Treasures of the Valley
By Mike Lawler
This has been one of the most frustrating weeks I’ve experienced in years. The situation with the “surprise” three-story development on the vacant lot on Foothill across from Ralphs has been exasperating for me and for the community, and potentially life-threatening for the historic tree next door.
To recap, community leaders for many years have felt frustration with the lack of quality of development on Foothill Boulevard, and with the feeling that development was happening “to us” rather than “for us”. They spent several years crafting a carefully worded set of building standards, endorsed not just by community activists, but by business interests and local developers as well. The final product establishes a “Community Standard District (CSD)” along Foothill from Briggs to Pennsylvania that ensures that new building will take the community into consideration (use of local stone in building, or preventing architecture that looks like it dropped in from outer space, for instance). That CSD went into effect in October of last year.
Since then we’ve seen three developments that (surprise, surprise!) “slipped in” just before the new rules went into place: Zen Sushi across from Ralphs, the mini-mall at Sunset and Foothill, and this newest surprise, deemed the “Plumb Crazy” lot because of a former business by that name on the site (although the name fits this development just fine). In each of these cases, the developers have displayed a decidedly indifferent attitude when asked to have some consideration for the community. The County has echoed that indifference. In each of these cases, the County officials, knowing full well how much effort La Crescenta had just put into improving the look of Foothill, didn’t have the courtesy to even give us a heads up on these projects. We found out about them when the bulldozers showed up.
The Crescenta Valley Town Council has had its share of problems managing this onslaught of undisclosed development. I sat in on a meeting they had recently with officials from County Supervisor Antonovich’s office. The Town Council met with them to try to get a handle on these situations. The officials held out Altadena’s Town Council as an example to follow. Altadena holds monthly public meetings on local developments, keeping the community and the developers in touch with one another. Altadena asked for and got the County to alert them to any and all developments way ahead of time, so that no one gets blindsided. I know from my own experience that our neighbors to the west, the Sunland/Tujunga Neighborhood Council, enjoys the same advance notice consideration from Los Angeles, and that they too hold regular public meetings. Antonovich’s representatives further urged the CV Council to be the “eyes and ears for the community” regarding local development.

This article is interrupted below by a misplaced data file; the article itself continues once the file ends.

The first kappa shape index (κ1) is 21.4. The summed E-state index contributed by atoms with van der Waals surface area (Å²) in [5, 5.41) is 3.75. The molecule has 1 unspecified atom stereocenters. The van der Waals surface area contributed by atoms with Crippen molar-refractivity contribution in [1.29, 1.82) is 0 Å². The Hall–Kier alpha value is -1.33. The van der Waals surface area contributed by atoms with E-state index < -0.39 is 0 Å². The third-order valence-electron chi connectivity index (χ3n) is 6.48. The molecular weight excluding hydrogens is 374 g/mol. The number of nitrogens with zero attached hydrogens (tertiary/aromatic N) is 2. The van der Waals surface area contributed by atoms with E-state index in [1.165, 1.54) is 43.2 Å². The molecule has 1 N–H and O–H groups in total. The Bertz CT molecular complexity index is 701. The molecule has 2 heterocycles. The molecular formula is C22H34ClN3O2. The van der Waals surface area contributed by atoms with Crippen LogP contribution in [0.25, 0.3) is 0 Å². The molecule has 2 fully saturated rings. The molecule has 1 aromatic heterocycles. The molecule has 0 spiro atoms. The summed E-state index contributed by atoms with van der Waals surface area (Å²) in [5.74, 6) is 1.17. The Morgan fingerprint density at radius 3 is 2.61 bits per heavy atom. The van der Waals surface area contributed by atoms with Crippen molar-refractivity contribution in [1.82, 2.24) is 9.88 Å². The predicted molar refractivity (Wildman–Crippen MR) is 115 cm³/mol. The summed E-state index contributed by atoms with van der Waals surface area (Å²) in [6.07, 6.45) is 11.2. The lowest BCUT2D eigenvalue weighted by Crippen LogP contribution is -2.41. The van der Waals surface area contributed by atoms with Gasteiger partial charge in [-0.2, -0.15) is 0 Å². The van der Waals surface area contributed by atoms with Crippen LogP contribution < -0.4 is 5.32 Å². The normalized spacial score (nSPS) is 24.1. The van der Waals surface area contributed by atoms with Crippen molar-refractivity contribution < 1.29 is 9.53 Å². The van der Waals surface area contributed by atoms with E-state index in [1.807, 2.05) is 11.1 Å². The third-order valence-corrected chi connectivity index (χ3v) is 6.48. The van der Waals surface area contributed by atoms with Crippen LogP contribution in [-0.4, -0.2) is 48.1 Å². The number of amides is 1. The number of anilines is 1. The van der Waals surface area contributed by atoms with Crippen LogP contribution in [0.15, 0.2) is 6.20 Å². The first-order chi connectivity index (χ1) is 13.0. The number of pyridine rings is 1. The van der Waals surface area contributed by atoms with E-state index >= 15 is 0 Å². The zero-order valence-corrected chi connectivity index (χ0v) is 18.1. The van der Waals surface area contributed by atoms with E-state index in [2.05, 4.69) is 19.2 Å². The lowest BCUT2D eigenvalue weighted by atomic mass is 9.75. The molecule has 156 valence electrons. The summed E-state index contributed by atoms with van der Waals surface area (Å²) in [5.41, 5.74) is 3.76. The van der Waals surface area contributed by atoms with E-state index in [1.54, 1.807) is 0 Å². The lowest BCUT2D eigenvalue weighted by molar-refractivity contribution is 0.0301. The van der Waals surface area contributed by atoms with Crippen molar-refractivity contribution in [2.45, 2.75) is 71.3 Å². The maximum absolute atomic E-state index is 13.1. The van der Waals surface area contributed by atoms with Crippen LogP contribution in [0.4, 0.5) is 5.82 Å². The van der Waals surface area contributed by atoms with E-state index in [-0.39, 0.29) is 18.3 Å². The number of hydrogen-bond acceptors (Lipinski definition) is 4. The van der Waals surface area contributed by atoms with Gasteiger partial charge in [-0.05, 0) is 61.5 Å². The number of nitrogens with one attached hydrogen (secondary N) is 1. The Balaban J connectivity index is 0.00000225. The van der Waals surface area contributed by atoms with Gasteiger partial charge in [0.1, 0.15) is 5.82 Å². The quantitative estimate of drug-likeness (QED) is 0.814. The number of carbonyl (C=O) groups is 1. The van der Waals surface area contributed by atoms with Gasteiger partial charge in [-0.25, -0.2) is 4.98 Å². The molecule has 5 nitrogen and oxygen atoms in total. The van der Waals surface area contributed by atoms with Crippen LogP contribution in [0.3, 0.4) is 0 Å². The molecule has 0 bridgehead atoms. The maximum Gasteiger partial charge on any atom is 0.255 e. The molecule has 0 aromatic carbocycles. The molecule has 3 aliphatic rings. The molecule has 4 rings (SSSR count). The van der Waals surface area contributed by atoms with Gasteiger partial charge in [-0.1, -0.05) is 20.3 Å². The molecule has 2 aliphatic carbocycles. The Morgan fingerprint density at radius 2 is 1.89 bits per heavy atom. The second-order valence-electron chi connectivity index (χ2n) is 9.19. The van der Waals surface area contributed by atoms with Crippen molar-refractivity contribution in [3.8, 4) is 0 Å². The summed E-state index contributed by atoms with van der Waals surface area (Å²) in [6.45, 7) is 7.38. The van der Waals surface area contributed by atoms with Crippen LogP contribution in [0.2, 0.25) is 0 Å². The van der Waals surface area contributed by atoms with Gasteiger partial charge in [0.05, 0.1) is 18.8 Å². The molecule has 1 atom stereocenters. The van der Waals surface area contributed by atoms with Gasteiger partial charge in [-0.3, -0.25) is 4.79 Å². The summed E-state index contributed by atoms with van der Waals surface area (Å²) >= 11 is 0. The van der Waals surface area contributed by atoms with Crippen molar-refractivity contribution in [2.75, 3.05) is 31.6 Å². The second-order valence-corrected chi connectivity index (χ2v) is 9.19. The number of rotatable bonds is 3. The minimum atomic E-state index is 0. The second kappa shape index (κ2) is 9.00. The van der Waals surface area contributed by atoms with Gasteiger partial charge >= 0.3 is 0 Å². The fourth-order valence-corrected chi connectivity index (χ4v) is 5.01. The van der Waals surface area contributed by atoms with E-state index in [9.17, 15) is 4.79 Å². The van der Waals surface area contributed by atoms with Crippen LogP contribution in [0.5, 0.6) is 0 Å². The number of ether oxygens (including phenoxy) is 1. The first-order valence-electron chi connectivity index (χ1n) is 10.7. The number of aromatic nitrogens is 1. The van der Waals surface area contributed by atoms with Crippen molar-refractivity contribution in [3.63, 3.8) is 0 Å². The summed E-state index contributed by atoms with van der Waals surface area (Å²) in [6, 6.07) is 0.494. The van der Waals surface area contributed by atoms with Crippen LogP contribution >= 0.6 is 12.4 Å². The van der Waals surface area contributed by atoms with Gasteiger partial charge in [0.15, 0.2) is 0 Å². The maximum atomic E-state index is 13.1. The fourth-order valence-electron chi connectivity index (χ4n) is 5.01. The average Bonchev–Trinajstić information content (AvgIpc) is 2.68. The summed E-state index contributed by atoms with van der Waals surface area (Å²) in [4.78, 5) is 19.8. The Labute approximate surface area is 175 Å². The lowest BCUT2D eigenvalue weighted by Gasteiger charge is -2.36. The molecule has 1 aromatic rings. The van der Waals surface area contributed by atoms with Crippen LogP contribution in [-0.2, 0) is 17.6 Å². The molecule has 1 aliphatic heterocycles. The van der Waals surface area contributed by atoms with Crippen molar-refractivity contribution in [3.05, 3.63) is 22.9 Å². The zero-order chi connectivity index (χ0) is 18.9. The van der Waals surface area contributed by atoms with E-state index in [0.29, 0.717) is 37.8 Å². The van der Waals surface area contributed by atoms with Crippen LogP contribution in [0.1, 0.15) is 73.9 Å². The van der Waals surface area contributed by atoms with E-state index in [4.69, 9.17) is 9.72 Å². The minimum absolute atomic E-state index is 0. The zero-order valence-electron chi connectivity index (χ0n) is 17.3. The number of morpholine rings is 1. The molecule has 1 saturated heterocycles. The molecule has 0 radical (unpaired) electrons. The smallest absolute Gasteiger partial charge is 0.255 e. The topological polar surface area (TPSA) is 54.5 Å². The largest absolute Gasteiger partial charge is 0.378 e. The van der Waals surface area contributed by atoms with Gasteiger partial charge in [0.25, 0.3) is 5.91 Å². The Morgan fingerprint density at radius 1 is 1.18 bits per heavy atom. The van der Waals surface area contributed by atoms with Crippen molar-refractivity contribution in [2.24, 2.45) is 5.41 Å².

Despite these officials urging them to grow some eyes and ears, they have remained frustratingly blind and deaf. They’ve done an admirable job on other community issues such as traffic, senior issues, dog parks, and scholarships. But when faced with gross mansionization (Panorama and Briggs), bright green houses (that one actually made the L.A. Times last week!), or surprise developments that threaten our historical landmarks, they perform a beautifully choreographed song-and-dance routine featuring synchronized shoulder shrugging, and a blended chorus of “There’s nothing we can do.”
Well here’s what the Town Council CAN do: First, write a letter of protest. Next, ask the County to do what they do for Altadena and give us advance notice of all pending development. And hold regular public meetings to discuss those developments, like every other community around us does.
But what can you readers do? Let the Town Council know your feelings. They have a website (thecvcouncil.com) and a quick email is a click away. They have a mailing address for letters as well. And go to their meetings. There’s one tonight (Thursday) at 7:00 at the La Crescenta Library.
It saddens me to be this critical of the Town Council, as I consider many of them personal friends. But it saddens me more to think that outside developers are calling the shots for the future of our town.
Mike Lawler is the president of the Historical Society of the
Crescenta Valley. Reach him at firstname.lastname@example.org.